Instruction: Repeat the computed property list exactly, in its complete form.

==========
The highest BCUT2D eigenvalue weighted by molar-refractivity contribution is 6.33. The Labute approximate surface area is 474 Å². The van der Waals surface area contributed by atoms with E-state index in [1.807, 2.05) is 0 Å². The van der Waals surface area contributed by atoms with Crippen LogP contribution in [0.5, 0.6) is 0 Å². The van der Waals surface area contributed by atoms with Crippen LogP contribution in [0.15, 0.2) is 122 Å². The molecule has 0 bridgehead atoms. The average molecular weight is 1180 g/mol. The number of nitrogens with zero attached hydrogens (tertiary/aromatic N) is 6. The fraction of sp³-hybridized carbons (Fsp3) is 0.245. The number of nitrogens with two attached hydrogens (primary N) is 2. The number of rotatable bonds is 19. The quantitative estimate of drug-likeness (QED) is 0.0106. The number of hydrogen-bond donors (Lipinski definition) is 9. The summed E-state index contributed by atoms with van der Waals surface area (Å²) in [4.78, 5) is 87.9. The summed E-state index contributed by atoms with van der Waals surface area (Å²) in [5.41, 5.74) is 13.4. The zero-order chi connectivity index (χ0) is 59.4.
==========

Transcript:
The highest BCUT2D eigenvalue weighted by molar-refractivity contribution is 6.33. The Labute approximate surface area is 474 Å². The van der Waals surface area contributed by atoms with E-state index in [1.807, 2.05) is 0 Å². The van der Waals surface area contributed by atoms with Crippen LogP contribution in [0.5, 0.6) is 0 Å². The van der Waals surface area contributed by atoms with Crippen LogP contribution in [0.15, 0.2) is 122 Å². The molecule has 0 bridgehead atoms. The average molecular weight is 1180 g/mol. The number of nitrogens with zero attached hydrogens (tertiary/aromatic N) is 6. The fraction of sp³-hybridized carbons (Fsp3) is 0.245. The number of nitrogens with two attached hydrogens (primary N) is 2. The number of rotatable bonds is 19. The quantitative estimate of drug-likeness (QED) is 0.0106. The number of hydrogen-bond donors (Lipinski definition) is 9. The summed E-state index contributed by atoms with van der Waals surface area (Å²) in [4.78, 5) is 87.9. The summed E-state index contributed by atoms with van der Waals surface area (Å²) in [5.41, 5.74) is 13.4. The zero-order chi connectivity index (χ0) is 59.4.